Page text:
Well I hope you all had a great Christmas and New Year. Ours turned out to be fairly quiet and hugely relaxing and I even got some of the dreaded tidying up I'd promised I'd do done. Usually that just means shifting one dusty pile of stuff to another location... this time I had virtually the whole contents of one room out in the hallway to see what was buried in the corners. I managed to shuffle some long-lost items into more accessible places, some of which will be showing up here on Bear Alley in the coming months, no doubt.
Apparently one and a half million people skipped work because of the snow. No such luck here as I work from home and unless a snowdrift cuts off the bedroom, I'm forced to keep working while others enjoy a day off. On the up side, I don't have to struggle on icy pavements. On the down side, I put my back out shoveling snow off the drive, so even sitting in front of the computer is quite painful at the moment.
The five articles I mentioned doing last month are finished. Since then I've been doing some scanning and I'm currently working on a couple of strips called "Wells Fargo" and "Pony Express" which will be turning up in a nice book from those nice folk at Book Palace some time this year. They are beautifully drawn (mostly line & wash) strips by Don Lawrence, originally drawn for Swift and only ever partly reprinted as far as I'm aware, so this should be something of a collector's item. I'll hopefully then finish off a couple of Bear Alley projects before getting down to the next Book Palace book.
The collapse of Borders just before Christmas has had a knock-on effect for British comics' fans as it has dealt a blow to Crikey!, one of the few British fanzines around. Borders had become a big part of Crikey!'s distribution (70%) and the collapse has not only set back any plans for expansion in the near future, but also means that they will lose a huge chunk of revenue from issue 12. Issue 13 will see a bit of retrenching as the magazine goes back to black & white... but it's not all doom and gloom as there has been at least one offer of financing future issues made and Crikey! will certainly continue.
Talking of magazines, Tuesday's Guardian had an article announcing plans by Future Publishing for a new "coffee table" magazine called Comic Heroes, to be published as a 132-page, £7.99 quarterly. The magazine will concentrate on the latest superhero movies, videogames "and the comic books themselves"... comic books coming a poor third, it seems as the rest of the press release only talks about upcoming films. Thankfully there's still enough good stuff going on in the world of comics to prevent them turning wholly into the ephemeral stuff that surrounds movies, along with the novelisation and the cardboard container your burger comes in.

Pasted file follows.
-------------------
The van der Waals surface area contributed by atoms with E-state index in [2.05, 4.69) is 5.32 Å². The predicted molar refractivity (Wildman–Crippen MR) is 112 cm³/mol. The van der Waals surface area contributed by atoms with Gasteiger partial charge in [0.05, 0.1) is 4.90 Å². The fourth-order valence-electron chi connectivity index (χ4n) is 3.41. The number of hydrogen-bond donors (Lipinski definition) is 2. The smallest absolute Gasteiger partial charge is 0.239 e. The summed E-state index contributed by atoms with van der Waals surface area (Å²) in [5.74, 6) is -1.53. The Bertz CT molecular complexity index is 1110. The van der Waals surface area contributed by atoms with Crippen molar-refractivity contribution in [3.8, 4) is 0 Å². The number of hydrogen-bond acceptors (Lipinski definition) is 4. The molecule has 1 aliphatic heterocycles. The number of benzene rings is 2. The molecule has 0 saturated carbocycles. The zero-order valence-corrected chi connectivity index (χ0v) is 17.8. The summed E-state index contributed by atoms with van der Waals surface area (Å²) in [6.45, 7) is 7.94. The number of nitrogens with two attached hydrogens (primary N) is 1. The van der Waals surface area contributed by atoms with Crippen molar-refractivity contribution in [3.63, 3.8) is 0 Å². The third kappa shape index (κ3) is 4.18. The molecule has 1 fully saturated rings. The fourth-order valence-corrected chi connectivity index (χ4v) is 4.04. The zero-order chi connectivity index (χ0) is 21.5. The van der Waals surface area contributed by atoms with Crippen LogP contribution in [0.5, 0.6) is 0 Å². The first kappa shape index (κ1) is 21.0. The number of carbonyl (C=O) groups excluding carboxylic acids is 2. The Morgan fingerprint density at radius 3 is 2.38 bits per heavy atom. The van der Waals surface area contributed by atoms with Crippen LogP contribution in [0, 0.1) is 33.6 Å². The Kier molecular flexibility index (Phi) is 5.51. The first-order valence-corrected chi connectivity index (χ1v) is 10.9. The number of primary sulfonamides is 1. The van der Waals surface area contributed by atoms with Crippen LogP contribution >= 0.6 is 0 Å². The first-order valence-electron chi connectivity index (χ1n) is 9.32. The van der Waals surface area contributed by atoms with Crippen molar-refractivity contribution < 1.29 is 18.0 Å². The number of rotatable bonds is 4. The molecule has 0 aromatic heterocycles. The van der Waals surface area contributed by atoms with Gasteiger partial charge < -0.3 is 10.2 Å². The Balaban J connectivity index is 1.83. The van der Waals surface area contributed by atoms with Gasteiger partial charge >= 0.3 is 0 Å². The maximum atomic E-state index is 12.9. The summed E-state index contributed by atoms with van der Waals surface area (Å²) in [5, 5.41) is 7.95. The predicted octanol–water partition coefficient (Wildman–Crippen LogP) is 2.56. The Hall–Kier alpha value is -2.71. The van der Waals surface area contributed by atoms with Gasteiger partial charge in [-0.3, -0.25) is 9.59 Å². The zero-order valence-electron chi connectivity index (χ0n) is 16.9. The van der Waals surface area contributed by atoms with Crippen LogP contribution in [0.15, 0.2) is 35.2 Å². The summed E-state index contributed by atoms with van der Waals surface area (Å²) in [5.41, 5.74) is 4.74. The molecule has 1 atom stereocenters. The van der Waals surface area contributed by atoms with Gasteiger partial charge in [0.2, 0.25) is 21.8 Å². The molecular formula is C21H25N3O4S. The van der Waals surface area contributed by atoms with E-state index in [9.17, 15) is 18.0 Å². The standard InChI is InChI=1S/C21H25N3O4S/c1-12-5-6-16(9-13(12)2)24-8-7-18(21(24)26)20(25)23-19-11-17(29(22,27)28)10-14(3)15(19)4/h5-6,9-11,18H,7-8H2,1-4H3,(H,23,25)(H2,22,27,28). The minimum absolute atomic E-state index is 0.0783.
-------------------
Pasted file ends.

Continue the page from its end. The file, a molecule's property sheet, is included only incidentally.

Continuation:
Day2Day Trading have recently announced they are working on two Dan Dare action figures for release hopefully in March or April. The 12" figures are based on designs by Chris Weston, some of which you can see at the head of this column. The company won an award for their 2009 Buck Rogers' figures.
A somewhat belated congratulations to Bill Graham on his retirement from D. C. Thomson. Bill was one of my editors (along with sub-editor Bill McLoughlin) when I had a brief stab at being a comic strip writer for Starblazer. You couldn't find nicer people to work for. Bill has been a huge help over the years whenever I've had enquiries relating to comics published by Thomsons, the most recent only a couple of weeks ago. All the best, Bill. Keep in touch.
Over on the FPI blog, Joe reports that Cam Kennedy is also thinking of retiring. A professional artist since 1962 and active in comics since 1968, Kennedy is now in his late sixties. Here in the UK he's probably best known for his work in Battle, 2000AD and his recent collaborations with Alan Grant on Kidnapped and Dr Jekyll and Mr Hyde, in the USA probably Star Wars: Dark Empire. I've always had a soft spot for "Fighting Mann". And The Light and Darkness War. And many, many others.
I'll end today's column with a random scan. Since I've been trying to cover sales of annuals over the past few weeks, I thought this might bring back some memories of days gone by. It's an ad for the Amalgamated Press annuals for 1958 from Everybody's, 2 November 1957. "Easy to pack—Easy to post—Certain to please". Those were the days...
(* My thanks to Norman Boyd for the above scan.)